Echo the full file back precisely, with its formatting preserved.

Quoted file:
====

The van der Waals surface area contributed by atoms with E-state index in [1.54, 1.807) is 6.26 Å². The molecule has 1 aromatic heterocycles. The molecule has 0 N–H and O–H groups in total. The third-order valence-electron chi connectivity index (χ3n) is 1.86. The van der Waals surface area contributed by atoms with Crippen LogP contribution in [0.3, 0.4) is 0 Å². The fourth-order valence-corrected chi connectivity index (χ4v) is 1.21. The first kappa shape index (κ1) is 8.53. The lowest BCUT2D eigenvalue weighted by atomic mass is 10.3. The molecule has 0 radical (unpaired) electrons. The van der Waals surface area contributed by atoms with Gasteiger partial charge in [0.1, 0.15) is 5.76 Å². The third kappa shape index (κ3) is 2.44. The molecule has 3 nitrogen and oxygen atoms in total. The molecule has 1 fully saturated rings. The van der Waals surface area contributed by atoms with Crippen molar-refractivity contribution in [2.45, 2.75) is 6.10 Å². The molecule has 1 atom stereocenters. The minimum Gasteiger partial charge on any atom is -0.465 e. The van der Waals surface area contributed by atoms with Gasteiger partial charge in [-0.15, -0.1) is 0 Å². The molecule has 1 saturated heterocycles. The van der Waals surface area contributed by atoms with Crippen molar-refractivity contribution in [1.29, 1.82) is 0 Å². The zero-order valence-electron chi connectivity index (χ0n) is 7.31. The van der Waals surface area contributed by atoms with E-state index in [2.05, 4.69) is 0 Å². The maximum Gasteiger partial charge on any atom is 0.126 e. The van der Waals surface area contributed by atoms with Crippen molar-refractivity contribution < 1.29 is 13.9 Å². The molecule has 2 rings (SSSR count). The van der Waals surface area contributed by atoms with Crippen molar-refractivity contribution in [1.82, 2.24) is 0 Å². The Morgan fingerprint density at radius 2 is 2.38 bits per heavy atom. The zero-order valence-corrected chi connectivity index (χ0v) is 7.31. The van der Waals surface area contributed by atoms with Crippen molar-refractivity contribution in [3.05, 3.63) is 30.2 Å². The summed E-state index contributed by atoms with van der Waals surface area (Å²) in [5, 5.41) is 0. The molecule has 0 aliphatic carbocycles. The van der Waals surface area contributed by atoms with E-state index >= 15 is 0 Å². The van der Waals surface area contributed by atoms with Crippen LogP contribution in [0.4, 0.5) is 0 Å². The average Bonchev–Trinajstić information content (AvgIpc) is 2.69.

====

The van der Waals surface area contributed by atoms with E-state index in [1.54, 1.807) is 6.26 Å². The molecule has 1 aromatic heterocycles. The molecule has 0 N–H and O–H groups in total. The third-order valence-electron chi connectivity index (χ3n) is 1.86. The van der Waals surface area contributed by atoms with Crippen LogP contribution in [0.3, 0.4) is 0 Å². The fourth-order valence-corrected chi connectivity index (χ4v) is 1.21. The first kappa shape index (κ1) is 8.53. The lowest BCUT2D eigenvalue weighted by atomic mass is 10.3. The molecule has 0 radical (unpaired) electrons. The van der Waals surface area contributed by atoms with Gasteiger partial charge in [0.1, 0.15) is 5.76 Å². The third kappa shape index (κ3) is 2.44. The molecule has 3 nitrogen and oxygen atoms in total. The molecule has 1 fully saturated rings. The van der Waals surface area contributed by atoms with Crippen molar-refractivity contribution in [2.45, 2.75) is 6.10 Å². The molecule has 1 atom stereocenters. The minimum Gasteiger partial charge on any atom is -0.465 e. The van der Waals surface area contributed by atoms with Gasteiger partial charge in [-0.15, -0.1) is 0 Å². The molecule has 1 saturated heterocycles. The van der Waals surface area contributed by atoms with Crippen molar-refractivity contribution in [1.29, 1.82) is 0 Å². The zero-order valence-electron chi connectivity index (χ0n) is 7.31. The van der Waals surface area contributed by atoms with E-state index in [2.05, 4.69) is 0 Å². The maximum Gasteiger partial charge on any atom is 0.126 e. The van der Waals surface area contributed by atoms with Crippen molar-refractivity contribution < 1.29 is 13.9 Å². The molecule has 2 rings (SSSR count). The van der Waals surface area contributed by atoms with Crippen molar-refractivity contribution in [1.82, 2.24) is 0 Å². The Morgan fingerprint density at radius 2 is 2.38 bits per heavy atom. The zero-order valence-corrected chi connectivity index (χ0v) is 7.31. The van der Waals surface area contributed by atoms with Crippen molar-refractivity contribution in [3.05, 3.63) is 30.2 Å². The summed E-state index contributed by atoms with van der Waals surface area (Å²) in [5, 5.41) is 0. The molecule has 0 aliphatic carbocycles. The van der Waals surface area contributed by atoms with E-state index >= 15 is 0 Å². The van der Waals surface area contributed by atoms with Crippen LogP contribution in [0.4, 0.5) is 0 Å². The average Bonchev–Trinajstić information content (AvgIpc) is 2.69.